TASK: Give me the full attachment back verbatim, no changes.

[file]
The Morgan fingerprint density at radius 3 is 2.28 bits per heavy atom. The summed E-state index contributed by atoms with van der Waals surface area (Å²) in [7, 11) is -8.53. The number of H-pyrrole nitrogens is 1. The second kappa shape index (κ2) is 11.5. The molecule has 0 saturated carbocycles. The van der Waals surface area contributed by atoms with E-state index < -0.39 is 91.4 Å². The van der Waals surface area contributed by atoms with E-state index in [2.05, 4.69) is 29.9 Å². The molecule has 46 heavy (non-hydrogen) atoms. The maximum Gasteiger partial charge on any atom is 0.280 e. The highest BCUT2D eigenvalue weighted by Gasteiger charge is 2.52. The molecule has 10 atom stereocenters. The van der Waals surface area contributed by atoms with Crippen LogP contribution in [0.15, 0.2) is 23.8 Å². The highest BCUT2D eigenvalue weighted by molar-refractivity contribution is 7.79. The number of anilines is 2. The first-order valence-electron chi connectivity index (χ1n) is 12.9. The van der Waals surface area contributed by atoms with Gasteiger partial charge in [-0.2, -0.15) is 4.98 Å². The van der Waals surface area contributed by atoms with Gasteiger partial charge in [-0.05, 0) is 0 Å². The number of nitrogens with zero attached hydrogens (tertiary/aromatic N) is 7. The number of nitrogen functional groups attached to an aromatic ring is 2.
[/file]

The Morgan fingerprint density at radius 3 is 2.28 bits per heavy atom. The summed E-state index contributed by atoms with van der Waals surface area (Å²) in [7, 11) is -8.53. The number of H-pyrrole nitrogens is 1. The second kappa shape index (κ2) is 11.5. The molecule has 0 saturated carbocycles. The van der Waals surface area contributed by atoms with E-state index < -0.39 is 91.4 Å². The van der Waals surface area contributed by atoms with E-state index in [2.05, 4.69) is 29.9 Å². The molecule has 46 heavy (non-hydrogen) atoms. The maximum Gasteiger partial charge on any atom is 0.280 e. The highest BCUT2D eigenvalue weighted by Gasteiger charge is 2.52. The molecule has 10 atom stereocenters. The van der Waals surface area contributed by atoms with Crippen LogP contribution in [0.15, 0.2) is 23.8 Å². The highest BCUT2D eigenvalue weighted by molar-refractivity contribution is 7.79. The number of anilines is 2. The first-order valence-electron chi connectivity index (χ1n) is 12.9. The van der Waals surface area contributed by atoms with Gasteiger partial charge in [-0.2, -0.15) is 4.98 Å². The van der Waals surface area contributed by atoms with Gasteiger partial charge in [-0.05, 0) is 0 Å². The number of nitrogens with zero attached hydrogens (tertiary/aromatic N) is 7. The number of nitrogen functional groups attached to an aromatic ring is 2.